29 Then the Spirit of the LORD came on Jephthah. He crossed Gilead and Manasseh, passed through Mizpah of Gilead, and from there he advanced against the Ammonites. 30 And Jephthah made a vow to the LORD: “If you give the Ammonites into my hands, 31 whatever comes out of the door of my house to meet me when I return in triumph from the Ammonites will be the LORD’s, and I will sacrifice it as a burnt offering.”

32 Then Jephthah went over to fight the Ammonites, and the LORD gave them into his hands. 33 He devastated twenty towns from Aroer to the vicinity of Minnith, as far as Abel Keramim. Thus Israel subdued Ammon.

34 When Jephthah returned to his home in Mizpah, who should come out to meet him but his daughter, dancing to the sound of timbrels! She was an only child. Except for her he had neither son nor daughter. 35 When he saw her, he tore his clothes and cried, “Oh no, my daughter! You have brought me down and I am devastated. I have made a vow to the LORD that I cannot break.”

Judges 11:29-35

Talk about a big “Whoopsie!” moment.

Jephthah was a powerful man. He was a great battle leader and was the defender of Israel during his time. He had the Lord’s favor. In fact, verse 29 states that the Spirit of the Lord was already upon him. That kind of anointing is the same one which enabled the mighty Samson to destroy Philistines with nothing more than a donkey’s jawbone and helped a cowardly Gideon turn into a mighty conqueror.

So, why did Jephthah say something like that?

Now, I can’t say that I know exactly what was going on in his mind. All I can try to deduce is that Jephthah had the same human tendencies as I have. He wanted full assurance and a share in the glory.

I need to point out that God didn’t ask Jephthah to offer anything. This was his choice. He was trying to manipulate God into granting his request so that he can enjoy the glory that was to come afterwards. After all, if he returned to Israel as a mighty warrior, wouldn’t glory and honor be credited to him? Then, he can tell everyone that he won not just because of God’s hand, but because of the sacrifice that he chose to make. It was a smart hand to play. The only problem was, he forgot who he was playing with.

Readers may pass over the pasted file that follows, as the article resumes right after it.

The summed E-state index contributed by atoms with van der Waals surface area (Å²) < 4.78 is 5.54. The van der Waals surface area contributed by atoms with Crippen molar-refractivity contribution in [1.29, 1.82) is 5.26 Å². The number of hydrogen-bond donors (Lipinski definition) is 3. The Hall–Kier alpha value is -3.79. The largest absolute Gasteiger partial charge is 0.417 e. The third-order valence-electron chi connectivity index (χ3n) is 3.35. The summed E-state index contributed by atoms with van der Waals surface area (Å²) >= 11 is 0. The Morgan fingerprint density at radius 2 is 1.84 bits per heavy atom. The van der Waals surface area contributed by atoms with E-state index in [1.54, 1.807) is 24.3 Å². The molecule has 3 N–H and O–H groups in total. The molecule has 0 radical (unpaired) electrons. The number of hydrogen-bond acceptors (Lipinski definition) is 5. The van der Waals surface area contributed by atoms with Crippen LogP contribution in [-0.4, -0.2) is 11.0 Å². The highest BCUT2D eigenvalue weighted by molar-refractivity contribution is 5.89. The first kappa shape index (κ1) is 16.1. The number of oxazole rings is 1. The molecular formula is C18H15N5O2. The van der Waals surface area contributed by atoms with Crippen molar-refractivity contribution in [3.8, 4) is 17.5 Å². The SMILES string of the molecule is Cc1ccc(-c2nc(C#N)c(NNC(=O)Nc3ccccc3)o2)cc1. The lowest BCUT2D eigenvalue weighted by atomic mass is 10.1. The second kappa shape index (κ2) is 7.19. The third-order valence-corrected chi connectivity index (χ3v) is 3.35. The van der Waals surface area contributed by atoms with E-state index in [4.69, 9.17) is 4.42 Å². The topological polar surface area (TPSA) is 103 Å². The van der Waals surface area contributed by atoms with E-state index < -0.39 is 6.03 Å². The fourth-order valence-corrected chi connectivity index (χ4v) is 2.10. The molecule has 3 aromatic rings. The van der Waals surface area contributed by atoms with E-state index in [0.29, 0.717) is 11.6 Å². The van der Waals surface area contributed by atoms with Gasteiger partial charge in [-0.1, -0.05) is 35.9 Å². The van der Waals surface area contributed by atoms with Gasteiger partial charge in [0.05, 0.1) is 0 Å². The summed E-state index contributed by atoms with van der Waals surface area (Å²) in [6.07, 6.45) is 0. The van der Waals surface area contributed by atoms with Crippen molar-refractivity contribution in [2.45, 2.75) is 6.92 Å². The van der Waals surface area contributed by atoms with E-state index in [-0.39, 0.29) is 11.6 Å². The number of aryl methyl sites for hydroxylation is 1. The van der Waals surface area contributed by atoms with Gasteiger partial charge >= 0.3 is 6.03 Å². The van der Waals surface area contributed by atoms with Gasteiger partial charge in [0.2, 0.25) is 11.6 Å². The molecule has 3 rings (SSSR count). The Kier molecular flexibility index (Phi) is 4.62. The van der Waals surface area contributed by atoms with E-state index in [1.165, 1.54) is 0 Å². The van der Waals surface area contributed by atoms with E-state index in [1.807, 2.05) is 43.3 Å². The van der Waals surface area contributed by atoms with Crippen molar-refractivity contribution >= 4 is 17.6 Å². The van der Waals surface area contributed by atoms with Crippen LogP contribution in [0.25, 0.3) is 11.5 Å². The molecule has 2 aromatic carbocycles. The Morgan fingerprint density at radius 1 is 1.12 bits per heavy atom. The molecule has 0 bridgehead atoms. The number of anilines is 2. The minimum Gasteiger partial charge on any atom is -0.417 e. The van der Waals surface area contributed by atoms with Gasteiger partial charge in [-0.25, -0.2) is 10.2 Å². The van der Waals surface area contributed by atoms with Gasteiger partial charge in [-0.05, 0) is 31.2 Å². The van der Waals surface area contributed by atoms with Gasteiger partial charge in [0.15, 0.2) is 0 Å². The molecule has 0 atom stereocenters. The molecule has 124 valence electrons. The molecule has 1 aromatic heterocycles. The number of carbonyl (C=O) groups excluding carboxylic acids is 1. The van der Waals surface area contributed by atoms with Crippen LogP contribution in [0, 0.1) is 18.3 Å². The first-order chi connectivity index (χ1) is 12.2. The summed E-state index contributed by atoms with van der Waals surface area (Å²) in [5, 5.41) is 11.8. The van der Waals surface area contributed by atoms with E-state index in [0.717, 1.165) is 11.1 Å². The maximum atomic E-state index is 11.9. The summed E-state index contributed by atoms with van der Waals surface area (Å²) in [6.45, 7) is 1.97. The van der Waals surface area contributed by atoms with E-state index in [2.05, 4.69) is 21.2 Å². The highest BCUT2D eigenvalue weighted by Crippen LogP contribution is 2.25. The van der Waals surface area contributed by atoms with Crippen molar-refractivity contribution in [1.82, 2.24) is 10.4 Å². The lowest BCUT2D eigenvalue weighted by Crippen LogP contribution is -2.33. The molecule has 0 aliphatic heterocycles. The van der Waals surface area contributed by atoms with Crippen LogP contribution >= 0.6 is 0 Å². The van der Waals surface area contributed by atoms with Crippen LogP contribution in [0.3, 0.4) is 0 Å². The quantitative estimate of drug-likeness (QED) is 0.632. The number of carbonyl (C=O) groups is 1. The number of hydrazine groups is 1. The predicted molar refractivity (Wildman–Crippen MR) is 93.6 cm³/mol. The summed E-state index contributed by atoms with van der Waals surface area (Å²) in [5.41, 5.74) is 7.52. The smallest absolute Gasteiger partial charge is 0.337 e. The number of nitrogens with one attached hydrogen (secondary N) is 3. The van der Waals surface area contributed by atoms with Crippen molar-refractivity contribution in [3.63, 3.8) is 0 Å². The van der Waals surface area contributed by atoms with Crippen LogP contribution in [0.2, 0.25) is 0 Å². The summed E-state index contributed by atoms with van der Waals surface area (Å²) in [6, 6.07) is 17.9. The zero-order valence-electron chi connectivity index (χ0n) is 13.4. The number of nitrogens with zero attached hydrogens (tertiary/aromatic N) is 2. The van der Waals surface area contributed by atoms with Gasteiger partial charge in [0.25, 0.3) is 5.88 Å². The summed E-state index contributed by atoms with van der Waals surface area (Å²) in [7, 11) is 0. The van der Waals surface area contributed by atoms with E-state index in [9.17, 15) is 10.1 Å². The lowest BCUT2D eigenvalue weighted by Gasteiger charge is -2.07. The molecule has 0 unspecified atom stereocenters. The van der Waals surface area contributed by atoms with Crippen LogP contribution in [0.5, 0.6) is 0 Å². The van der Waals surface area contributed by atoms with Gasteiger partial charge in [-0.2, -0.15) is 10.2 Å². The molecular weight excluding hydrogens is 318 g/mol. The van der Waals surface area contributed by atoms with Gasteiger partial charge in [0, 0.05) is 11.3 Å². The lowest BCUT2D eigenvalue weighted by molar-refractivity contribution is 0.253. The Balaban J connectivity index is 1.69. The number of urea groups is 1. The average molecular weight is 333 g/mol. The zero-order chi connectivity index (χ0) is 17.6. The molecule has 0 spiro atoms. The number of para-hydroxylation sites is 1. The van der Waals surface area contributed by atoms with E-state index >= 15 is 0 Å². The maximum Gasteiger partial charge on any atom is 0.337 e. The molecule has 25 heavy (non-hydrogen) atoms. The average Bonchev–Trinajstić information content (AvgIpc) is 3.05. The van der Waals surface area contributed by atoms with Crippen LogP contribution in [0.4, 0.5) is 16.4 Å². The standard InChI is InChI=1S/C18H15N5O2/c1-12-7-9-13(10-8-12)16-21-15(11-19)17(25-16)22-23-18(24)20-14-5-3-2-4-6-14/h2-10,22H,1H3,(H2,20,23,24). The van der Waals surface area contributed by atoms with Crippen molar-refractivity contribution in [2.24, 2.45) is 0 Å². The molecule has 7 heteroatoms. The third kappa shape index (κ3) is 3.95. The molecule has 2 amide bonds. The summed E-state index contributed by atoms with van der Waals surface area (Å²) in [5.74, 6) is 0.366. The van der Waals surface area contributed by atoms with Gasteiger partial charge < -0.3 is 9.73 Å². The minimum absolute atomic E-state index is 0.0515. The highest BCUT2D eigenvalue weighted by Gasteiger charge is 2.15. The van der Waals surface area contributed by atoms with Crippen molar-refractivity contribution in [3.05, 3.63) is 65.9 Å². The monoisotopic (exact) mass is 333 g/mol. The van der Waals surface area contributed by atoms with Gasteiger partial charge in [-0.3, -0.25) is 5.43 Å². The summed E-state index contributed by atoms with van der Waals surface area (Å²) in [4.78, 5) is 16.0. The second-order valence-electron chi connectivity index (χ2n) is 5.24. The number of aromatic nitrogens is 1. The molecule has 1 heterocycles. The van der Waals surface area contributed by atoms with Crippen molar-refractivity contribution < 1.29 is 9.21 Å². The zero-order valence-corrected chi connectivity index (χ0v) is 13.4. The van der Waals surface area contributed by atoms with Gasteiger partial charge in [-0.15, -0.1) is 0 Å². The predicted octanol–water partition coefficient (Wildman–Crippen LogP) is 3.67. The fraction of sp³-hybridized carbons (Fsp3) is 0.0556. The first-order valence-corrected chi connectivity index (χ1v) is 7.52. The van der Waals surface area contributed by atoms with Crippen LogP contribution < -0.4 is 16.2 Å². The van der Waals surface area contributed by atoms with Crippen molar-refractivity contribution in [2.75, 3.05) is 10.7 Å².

God is not one to be mocked. He knows exactly what was on Jephthah’s mind. So, He called Jephthah’s bluff by letting his own daughter walk through that door and be the first one to meet him. His daughter became the price he had to pay for his folly. This is one lesson he would never forget.

This story can sound a bit too dark for our taste. We can have the tendency to turn our back at Jephthah and say that we will never make the same mistake. However, we are also prone to committing that same error. We love bargaining with God.

Have you ever told God something like, “If you help me pass this examination, I’ll come early to church on Sunday.” or, “Just heal my child and let me be the one who’s sick in her stead.” There’s also that famous, “Here I am, Lord, hurting myself, you have to forgive me now, eh?” Big or small, the principle is still the same.

Can’t we just trust the fact that God is in control. We already have His favor. The Spirit of the Lord is already upon us. We just have to claim it and believe that we have no part in the process. If we have success, it isn’t because of a promise we made to God. It was because of His grace.

That’s how salvation works, too. We were saved by grace through faith and not because of the things that we did or do. God knows about man’s inclination to boast about doing “our part” when the whole thing was actually God’s handiwork. Instead of trying to add your name to the equation, just take God’s free gift and be thankful.

Stop trying to tempt God into helping you. He doesn’t need our efforts in exchange for favor. Remember 1 Samuel 15:22?

But Samuel replied: “Does the LORD delight in burnt offerings and sacrifices as much as in obeying the voice of the LORD? To obey is better than sacrifice, and to heed is better than the fat of rams.

So, instead of making prideful vows, start obeying God. That will please Him even more than our unnecessary sacrifices.





And that’s my two cents on that.